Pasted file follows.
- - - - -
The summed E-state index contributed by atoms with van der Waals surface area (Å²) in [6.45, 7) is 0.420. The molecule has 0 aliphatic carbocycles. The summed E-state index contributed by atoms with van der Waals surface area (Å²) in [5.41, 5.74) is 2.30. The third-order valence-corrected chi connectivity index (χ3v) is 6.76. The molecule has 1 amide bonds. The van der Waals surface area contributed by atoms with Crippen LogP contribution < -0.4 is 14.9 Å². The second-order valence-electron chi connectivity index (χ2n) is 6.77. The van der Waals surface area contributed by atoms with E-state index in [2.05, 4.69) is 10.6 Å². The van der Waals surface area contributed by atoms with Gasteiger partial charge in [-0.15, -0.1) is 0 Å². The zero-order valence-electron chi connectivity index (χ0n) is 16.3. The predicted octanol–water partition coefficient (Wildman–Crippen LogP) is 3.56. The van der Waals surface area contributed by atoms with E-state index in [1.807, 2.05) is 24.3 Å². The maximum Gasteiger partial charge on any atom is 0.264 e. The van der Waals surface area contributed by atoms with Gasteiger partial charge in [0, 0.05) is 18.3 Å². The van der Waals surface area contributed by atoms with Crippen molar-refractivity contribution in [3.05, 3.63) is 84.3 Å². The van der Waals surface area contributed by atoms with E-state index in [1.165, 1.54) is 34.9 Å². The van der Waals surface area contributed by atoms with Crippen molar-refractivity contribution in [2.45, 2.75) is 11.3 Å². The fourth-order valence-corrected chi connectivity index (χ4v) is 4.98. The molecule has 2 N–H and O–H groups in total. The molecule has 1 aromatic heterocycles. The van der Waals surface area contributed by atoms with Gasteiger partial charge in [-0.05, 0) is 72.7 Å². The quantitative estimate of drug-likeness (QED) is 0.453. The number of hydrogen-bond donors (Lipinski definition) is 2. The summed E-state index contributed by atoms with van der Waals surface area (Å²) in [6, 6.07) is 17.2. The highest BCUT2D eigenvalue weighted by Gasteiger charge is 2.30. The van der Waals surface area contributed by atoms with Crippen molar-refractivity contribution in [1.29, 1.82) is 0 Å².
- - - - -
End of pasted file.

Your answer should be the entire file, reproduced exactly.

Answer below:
The summed E-state index contributed by atoms with van der Waals surface area (Å²) in [6.45, 7) is 0.420. The molecule has 0 aliphatic carbocycles. The summed E-state index contributed by atoms with van der Waals surface area (Å²) in [5.41, 5.74) is 2.30. The third-order valence-corrected chi connectivity index (χ3v) is 6.76. The molecule has 1 amide bonds. The van der Waals surface area contributed by atoms with Crippen LogP contribution < -0.4 is 14.9 Å². The second-order valence-electron chi connectivity index (χ2n) is 6.77. The van der Waals surface area contributed by atoms with E-state index in [2.05, 4.69) is 10.6 Å². The van der Waals surface area contributed by atoms with Gasteiger partial charge in [-0.15, -0.1) is 0 Å². The zero-order valence-electron chi connectivity index (χ0n) is 16.3. The predicted octanol–water partition coefficient (Wildman–Crippen LogP) is 3.56. The van der Waals surface area contributed by atoms with E-state index in [1.807, 2.05) is 24.3 Å². The maximum Gasteiger partial charge on any atom is 0.264 e. The van der Waals surface area contributed by atoms with Gasteiger partial charge in [0, 0.05) is 18.3 Å². The van der Waals surface area contributed by atoms with Crippen molar-refractivity contribution in [3.05, 3.63) is 84.3 Å². The van der Waals surface area contributed by atoms with E-state index in [1.165, 1.54) is 34.9 Å². The van der Waals surface area contributed by atoms with Crippen molar-refractivity contribution in [2.45, 2.75) is 11.3 Å². The fourth-order valence-corrected chi connectivity index (χ4v) is 4.98. The molecule has 2 N–H and O–H groups in total. The molecule has 1 aromatic heterocycles. The van der Waals surface area contributed by atoms with Gasteiger partial charge in [-0.05, 0) is 72.7 Å². The quantitative estimate of drug-likeness (QED) is 0.453. The number of hydrogen-bond donors (Lipinski definition) is 2. The summed E-state index contributed by atoms with van der Waals surface area (Å²) in [6, 6.07) is 17.2. The highest BCUT2D eigenvalue weighted by Gasteiger charge is 2.30. The van der Waals surface area contributed by atoms with Crippen molar-refractivity contribution in [1.29, 1.82) is 0 Å².